TL;DR Because of changes to the jungle as part of Season 7, I am proposing a new way of measuring junglers’ early-game effectiveness.
Changes to the jungle for the 2017 season have created some loss of meaning in one of the oldest statistics used for professional play: CS Difference at X minutes. The addition of more small creeps in the raptor and krug camps has created wider variance in the value of a single creep score (CS), leading to inflated CS gaps for junglers without any real difference in the gold or experience gaps being generated.
These changes have some implications for how we should report on junglers’ early-game head-to-heads. Here are the key points:
- Creep score difference (CSD) statistics do not reflect, and never have reflected, the gains earned from ganking or skirmishing, and can be misleading regarding overall performance.
- CSD statistics are becoming less accurate and less valuable in measuring jungler performance.
- Gold difference (GD) and experience difference (XPD) are better indicators of early leads than CSD.
- GD and XPD don’t directly show whether the leads came from farming or fighting. However, compared to the past, kill+assist leads are becoming noticeably more useful than CS leads in predicting gold advantages, while CS leads remain more important in predicting experience advantages.
For these reasons, I am recommending that analysts, writers, and broadcasts use a combination of GD and XPD to measure junglers’ early-game effectiveness, and limit the use of jungler CSDs to discussions of play style.
When reporting GD and XPD in articles or on-screen, they can be reported as a “slash line” statistic, similar to the way batter statistics are presented in baseball. For example, the week 1 slash line for Echo Fox jungler Matthew “Akaadian” Higginbotham, using 15-minute statistics, would be +811/+297 GD/XP15, meaning that Akaadian averaged a lead of 811 gold and 297 experience over his opponent at the 15-minute mark. If CSDs are still of interest in some cases, they can be included as a third segment of the slash line.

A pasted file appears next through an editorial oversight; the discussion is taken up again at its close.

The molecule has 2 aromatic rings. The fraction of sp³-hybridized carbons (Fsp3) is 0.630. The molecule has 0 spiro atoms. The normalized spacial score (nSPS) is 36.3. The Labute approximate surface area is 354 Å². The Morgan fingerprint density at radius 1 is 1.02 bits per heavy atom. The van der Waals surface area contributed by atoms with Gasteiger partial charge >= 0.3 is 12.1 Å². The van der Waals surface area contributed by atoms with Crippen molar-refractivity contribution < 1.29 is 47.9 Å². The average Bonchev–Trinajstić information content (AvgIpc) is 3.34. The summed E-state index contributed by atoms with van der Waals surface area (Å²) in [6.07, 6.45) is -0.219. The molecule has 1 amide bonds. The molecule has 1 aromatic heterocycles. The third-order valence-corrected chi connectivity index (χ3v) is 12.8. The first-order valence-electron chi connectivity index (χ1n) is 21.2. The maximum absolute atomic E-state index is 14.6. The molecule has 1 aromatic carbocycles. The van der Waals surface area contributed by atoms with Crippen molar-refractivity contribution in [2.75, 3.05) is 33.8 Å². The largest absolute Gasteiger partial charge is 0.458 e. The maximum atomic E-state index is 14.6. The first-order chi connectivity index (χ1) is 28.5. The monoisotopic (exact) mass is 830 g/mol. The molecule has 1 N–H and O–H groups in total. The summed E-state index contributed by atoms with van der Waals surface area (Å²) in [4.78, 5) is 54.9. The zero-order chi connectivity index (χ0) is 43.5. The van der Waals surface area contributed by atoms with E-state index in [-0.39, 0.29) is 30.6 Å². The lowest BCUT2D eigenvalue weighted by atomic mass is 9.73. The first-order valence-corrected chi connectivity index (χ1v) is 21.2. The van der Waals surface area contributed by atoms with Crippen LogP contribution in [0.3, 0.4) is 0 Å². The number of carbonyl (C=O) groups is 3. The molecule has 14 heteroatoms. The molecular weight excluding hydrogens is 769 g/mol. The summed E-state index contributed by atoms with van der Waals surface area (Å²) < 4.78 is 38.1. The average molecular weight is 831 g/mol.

Similar slash line reporting could be adopted for laning roles, but this is less necessary. The value of a single CS has less variance in the lanes, and CSDs remain a bigger part of the story for laners. Even when a laner is “losing lane” and being forced to miss last-hits on creeps, they should still be gaining experience from those creeps’ deaths in most cases, making XPDs less independent of CSDs. For now, CSD statistics remain viable for storytelling around the top, mid, and ADC roles.
Read on for a more detailed breakdown of the numbers behind these findings, as well as a table of NA LCS junglers’ week 1 statistics that demonstrates the slash line approach.
Exploring the Math
In the statistics that follow, summer 2016 data (patches 6.10 through 6.18) includes NA LCS, EU LCS, LCK, LMS, CBLoL, NA CS, EU CS, World Championships, and IWCQ, with a sample size of n = 1,117 games. Spring 2017 data (patches 6.23 through 7.1) includes week 1 of NA LCS, EU LCS, and LCK and IEM Gyeonggi, for a sample size of n = 91 games. These findings will be monitored as and when Riot Games makes further changes to jungle balance, and as the sample size for the spring split grows.